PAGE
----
What is it that’s so magical about 4:30 in the morning? I don’t sleep well. I’m awake or up a number of times during the night for a variety of reasons. Lately I’ve been awake at 4:30 and I hear the robins and other birds start to sing loudly at that time, and it goes on for perhaps half an hour. They do this every morning, rain or shine, except probably not in winter.
I first noticed this phenomenon when I was a kid around twelve, living at 848 S.E. Gratis in Des Moines, Iowa. One summer day or evening my brother and I decided to sleep outside on the parking strip in our sleeping bags. Back then the road was gravel. The next morning, just as it was getting light, we were awake, or maybe awakened, and noticed the birds were all singing at the top of their lungs, as if to greet the new day.
It was a magical moment and a beautiful morning that has always stuck in my mind. I realized, too, that this was like a clockless alarm that went off automatically at 4:30. In fact, on different occasions and in different places around the world, as I grew up, I noted this magical phenomenon occurring at 4:30. I later came to hear it described as the twilight concert. It has to do with the sun dawning. Twilight is an “in-between light” time, also known as daybreak. We may fail to welcome the new day, but the birds don’t; they know what’s meaningful and how to be thankful for the gift of another day; even though they know it’s a sure thing. Or is it?
Why do birds sing upon rising, before going out for breakfast? Scientifically, there’s no good reason for it. Scientifically, we know that only two things matter to mere animals, eating and reproducing. What need would they have for useless joy or for playing?
What is this powerful and universal force in every individual of every form of life to want to stay alive? What is it that’s so innately rewarding about wanting to be alive and free to warrant the struggle? What, after all, does a microbe swimming in a mud puddle get out of being alive that it will fight and exert itself mightily to keep from being captured and eaten by a bigger microbe? Do microbes go to microbe heaven? Nothing, except perhaps some people, is indifferent to dying. Is the motivation for going on simply to experience going on?
Back to the birds, and maybe this is the alert: we have a nest full of baby robins above the porch just outside the front door at BLO. Come quick if you want to see them. For the past few years the robin parents have chosen this spot so close to people activity to build their nest. And they build it so quickly. Suddenly there’s eggs (a beautiful blue, for who knows why) and then the young. Do you suppose the mother robin names her kids? To get a glimpse of the baby robins in their nest, you can go to Find Black Lake Organic on Facebook.
The young clamor to be fed, and the parents will risk their own lives to keep them fed and reared. And then they are gone – – – until next year. It’s that coming back, year after year, that’s so affirming and so assuring. In the face of that perennial and primal urge, who are we to not go on?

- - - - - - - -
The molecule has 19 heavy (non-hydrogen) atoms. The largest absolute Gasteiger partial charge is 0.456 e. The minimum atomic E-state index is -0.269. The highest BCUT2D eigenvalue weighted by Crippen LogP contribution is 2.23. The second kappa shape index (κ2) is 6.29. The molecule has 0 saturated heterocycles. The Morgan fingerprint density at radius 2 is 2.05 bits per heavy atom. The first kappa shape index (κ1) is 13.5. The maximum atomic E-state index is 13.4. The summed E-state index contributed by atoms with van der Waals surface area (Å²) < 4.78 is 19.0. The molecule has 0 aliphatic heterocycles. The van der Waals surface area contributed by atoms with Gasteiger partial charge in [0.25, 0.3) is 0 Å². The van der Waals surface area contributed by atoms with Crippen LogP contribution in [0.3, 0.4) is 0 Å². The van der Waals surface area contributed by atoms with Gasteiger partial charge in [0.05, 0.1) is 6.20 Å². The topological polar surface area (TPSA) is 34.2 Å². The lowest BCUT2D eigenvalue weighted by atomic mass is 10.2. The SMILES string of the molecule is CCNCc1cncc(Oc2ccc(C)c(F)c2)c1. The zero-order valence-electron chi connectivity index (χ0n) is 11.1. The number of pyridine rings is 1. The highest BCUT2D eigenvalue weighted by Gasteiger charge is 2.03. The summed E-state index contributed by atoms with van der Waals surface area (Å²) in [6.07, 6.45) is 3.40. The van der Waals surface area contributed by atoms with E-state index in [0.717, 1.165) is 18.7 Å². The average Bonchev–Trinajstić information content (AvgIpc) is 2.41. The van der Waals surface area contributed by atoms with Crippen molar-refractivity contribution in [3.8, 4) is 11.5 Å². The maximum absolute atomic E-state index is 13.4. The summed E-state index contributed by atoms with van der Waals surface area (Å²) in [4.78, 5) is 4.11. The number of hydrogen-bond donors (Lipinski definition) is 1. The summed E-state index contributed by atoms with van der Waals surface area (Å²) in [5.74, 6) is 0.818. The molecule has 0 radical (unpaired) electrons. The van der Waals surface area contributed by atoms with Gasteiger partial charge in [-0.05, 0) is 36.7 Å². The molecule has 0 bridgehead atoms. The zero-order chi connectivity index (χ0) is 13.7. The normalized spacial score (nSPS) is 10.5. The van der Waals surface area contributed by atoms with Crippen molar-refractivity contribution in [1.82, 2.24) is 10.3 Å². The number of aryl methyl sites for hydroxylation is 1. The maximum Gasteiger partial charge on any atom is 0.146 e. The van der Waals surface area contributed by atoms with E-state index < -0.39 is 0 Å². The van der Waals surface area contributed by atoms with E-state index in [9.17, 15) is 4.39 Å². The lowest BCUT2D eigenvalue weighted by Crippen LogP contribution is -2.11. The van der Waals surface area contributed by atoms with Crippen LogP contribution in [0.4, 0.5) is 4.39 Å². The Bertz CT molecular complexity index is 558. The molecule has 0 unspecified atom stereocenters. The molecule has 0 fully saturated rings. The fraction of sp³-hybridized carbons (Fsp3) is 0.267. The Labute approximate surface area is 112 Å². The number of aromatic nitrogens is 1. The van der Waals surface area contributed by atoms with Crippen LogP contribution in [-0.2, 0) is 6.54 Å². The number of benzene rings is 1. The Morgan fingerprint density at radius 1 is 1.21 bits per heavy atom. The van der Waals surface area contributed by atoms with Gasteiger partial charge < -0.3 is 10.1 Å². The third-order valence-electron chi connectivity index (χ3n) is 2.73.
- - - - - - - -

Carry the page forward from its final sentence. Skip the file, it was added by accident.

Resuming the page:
The dawn serenade, dawn rhapsody, or twilight concert, is a transfixing thing. You can’t ignore it. What’s so amazing is that among all the different kinds of birds sounding off, few of them are really melodious. Yet, when you put all these discordant, if insistent, sounds together, you have a sweet symphony. So sweet and stimulating is it that it may actually be a necessity for the prolonging of life in that it is speculated that plants of all kinds are especially induced to grow by certain harmonious sounds. And, in nature, you can’t get any more harmonious than the twilight concert. For that matter, what is it that’s so transporting about a beautiful human voice in song?
We have a CD (a sort of new-fangled record) titled Dawn at Trout Lake. I’m almost certain that it was recorded at the very Trout Lake where Suzanne and I went “camping” in the summer for several years. I can identify many of the birds heard on the CD. We’ve been there before and I think I know precisely where the recorder must have been sitting; where marsh, forest and field come together. It’s a magnificent spot, with snowy Mount Adams looming in the background and mirroring on Trout Lake’s placid waters. We have precious memories of those times and must go back. Go there with reverence.
There are experiments on the effects of various sounds on plant growth. Some of them used lie detectors hooked up to the plants. The human voice and classical music measure favorably in plant response, but they hate heavy metal rock. There’s a message in there. There’s a chapter titled “Sonic Bloom” in the 1989 book Secrets of the Soil, by Tompkins and Bird, where you can read about some of this experimentation. Secrets of the Soil is a combination of the fascinating and the wacky, so watch out. In actuality, it is a stealth book about Bio-Dynamics masquerading as the true organics, and bends nearly everything to establish that point. Sometimes bending becomes distortion.
Never mind. The point is, you need, every so often, to get up around 4:00 AM and start listening and watching. If it is a clear day (or twilight), hear the birds, watch the sun come up. It is sure to be memorable and more than worthwhile. GLK
© 2012 Gary L. Kline
All Rights Reserved
Black Lake Organic
4711 Black Lake Blvd. S.W.
Olympia, WA 98512